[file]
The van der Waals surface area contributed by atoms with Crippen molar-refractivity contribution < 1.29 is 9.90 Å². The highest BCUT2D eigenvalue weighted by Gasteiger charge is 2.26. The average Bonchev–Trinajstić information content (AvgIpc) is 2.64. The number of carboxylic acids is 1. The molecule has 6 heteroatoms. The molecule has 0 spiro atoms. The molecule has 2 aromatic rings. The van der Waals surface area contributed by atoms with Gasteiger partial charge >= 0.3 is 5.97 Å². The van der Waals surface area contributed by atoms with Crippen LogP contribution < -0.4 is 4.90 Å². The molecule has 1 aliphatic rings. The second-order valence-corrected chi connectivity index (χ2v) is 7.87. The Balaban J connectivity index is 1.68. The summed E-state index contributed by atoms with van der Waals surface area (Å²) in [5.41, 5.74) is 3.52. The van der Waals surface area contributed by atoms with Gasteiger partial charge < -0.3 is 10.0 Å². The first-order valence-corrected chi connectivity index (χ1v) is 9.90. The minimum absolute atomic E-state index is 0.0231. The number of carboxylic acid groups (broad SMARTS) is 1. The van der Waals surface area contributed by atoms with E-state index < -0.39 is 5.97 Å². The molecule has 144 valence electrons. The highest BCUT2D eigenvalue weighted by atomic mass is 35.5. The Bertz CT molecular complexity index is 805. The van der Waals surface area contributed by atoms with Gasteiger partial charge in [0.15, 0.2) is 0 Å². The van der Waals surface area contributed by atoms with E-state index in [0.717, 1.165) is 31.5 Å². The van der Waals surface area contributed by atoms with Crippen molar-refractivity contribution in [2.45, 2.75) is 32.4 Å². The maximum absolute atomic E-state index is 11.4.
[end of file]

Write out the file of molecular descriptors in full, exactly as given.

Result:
The van der Waals surface area contributed by atoms with Crippen molar-refractivity contribution < 1.29 is 9.90 Å². The highest BCUT2D eigenvalue weighted by Gasteiger charge is 2.26. The average Bonchev–Trinajstić information content (AvgIpc) is 2.64. The number of carboxylic acids is 1. The molecule has 6 heteroatoms. The molecule has 0 spiro atoms. The molecule has 2 aromatic rings. The van der Waals surface area contributed by atoms with Gasteiger partial charge >= 0.3 is 5.97 Å². The van der Waals surface area contributed by atoms with Crippen LogP contribution < -0.4 is 4.90 Å². The molecule has 1 aliphatic rings. The second-order valence-corrected chi connectivity index (χ2v) is 7.87. The Balaban J connectivity index is 1.68. The summed E-state index contributed by atoms with van der Waals surface area (Å²) in [5.41, 5.74) is 3.52. The van der Waals surface area contributed by atoms with Gasteiger partial charge < -0.3 is 10.0 Å². The first-order valence-corrected chi connectivity index (χ1v) is 9.90. The minimum absolute atomic E-state index is 0.0231. The number of carboxylic acid groups (broad SMARTS) is 1. The van der Waals surface area contributed by atoms with E-state index < -0.39 is 5.97 Å². The molecule has 144 valence electrons. The highest BCUT2D eigenvalue weighted by atomic mass is 35.5. The Bertz CT molecular complexity index is 805. The van der Waals surface area contributed by atoms with Gasteiger partial charge in [0.15, 0.2) is 0 Å². The van der Waals surface area contributed by atoms with E-state index in [0.717, 1.165) is 31.5 Å². The van der Waals surface area contributed by atoms with Crippen molar-refractivity contribution in [2.45, 2.75) is 32.4 Å². The maximum absolute atomic E-state index is 11.4.